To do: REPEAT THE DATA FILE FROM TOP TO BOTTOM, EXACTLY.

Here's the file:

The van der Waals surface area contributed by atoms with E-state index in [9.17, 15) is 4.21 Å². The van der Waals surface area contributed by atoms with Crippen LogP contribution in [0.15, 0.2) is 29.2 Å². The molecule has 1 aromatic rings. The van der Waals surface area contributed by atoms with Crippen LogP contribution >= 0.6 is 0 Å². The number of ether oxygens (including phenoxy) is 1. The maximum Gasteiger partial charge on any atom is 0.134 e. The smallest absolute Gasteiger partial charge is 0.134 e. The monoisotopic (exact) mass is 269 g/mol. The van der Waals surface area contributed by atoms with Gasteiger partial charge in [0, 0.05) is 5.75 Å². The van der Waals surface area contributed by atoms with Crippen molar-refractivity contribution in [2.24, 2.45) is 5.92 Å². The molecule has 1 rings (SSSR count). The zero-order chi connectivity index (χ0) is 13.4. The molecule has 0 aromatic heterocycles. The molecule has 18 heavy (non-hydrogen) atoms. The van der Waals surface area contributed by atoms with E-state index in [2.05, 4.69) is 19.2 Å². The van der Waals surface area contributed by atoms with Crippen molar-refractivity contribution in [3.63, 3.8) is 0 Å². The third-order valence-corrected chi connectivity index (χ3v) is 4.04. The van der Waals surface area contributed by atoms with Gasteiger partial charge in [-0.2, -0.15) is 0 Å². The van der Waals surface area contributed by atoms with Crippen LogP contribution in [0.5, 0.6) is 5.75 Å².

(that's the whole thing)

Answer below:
The van der Waals surface area contributed by atoms with E-state index in [9.17, 15) is 4.21 Å². The van der Waals surface area contributed by atoms with Crippen LogP contribution in [0.15, 0.2) is 29.2 Å². The molecule has 1 aromatic rings. The van der Waals surface area contributed by atoms with Crippen LogP contribution >= 0.6 is 0 Å². The number of ether oxygens (including phenoxy) is 1. The maximum Gasteiger partial charge on any atom is 0.134 e. The smallest absolute Gasteiger partial charge is 0.134 e. The monoisotopic (exact) mass is 269 g/mol. The van der Waals surface area contributed by atoms with Gasteiger partial charge in [0, 0.05) is 5.75 Å². The van der Waals surface area contributed by atoms with Crippen molar-refractivity contribution in [2.24, 2.45) is 5.92 Å². The molecule has 1 rings (SSSR count). The zero-order chi connectivity index (χ0) is 13.4. The molecule has 0 aromatic heterocycles. The molecule has 18 heavy (non-hydrogen) atoms. The van der Waals surface area contributed by atoms with E-state index in [2.05, 4.69) is 19.2 Å². The van der Waals surface area contributed by atoms with Crippen molar-refractivity contribution in [3.63, 3.8) is 0 Å². The third-order valence-corrected chi connectivity index (χ3v) is 4.04. The van der Waals surface area contributed by atoms with Gasteiger partial charge in [-0.2, -0.15) is 0 Å². The van der Waals surface area contributed by atoms with Crippen LogP contribution in [0.5, 0.6) is 5.75 Å².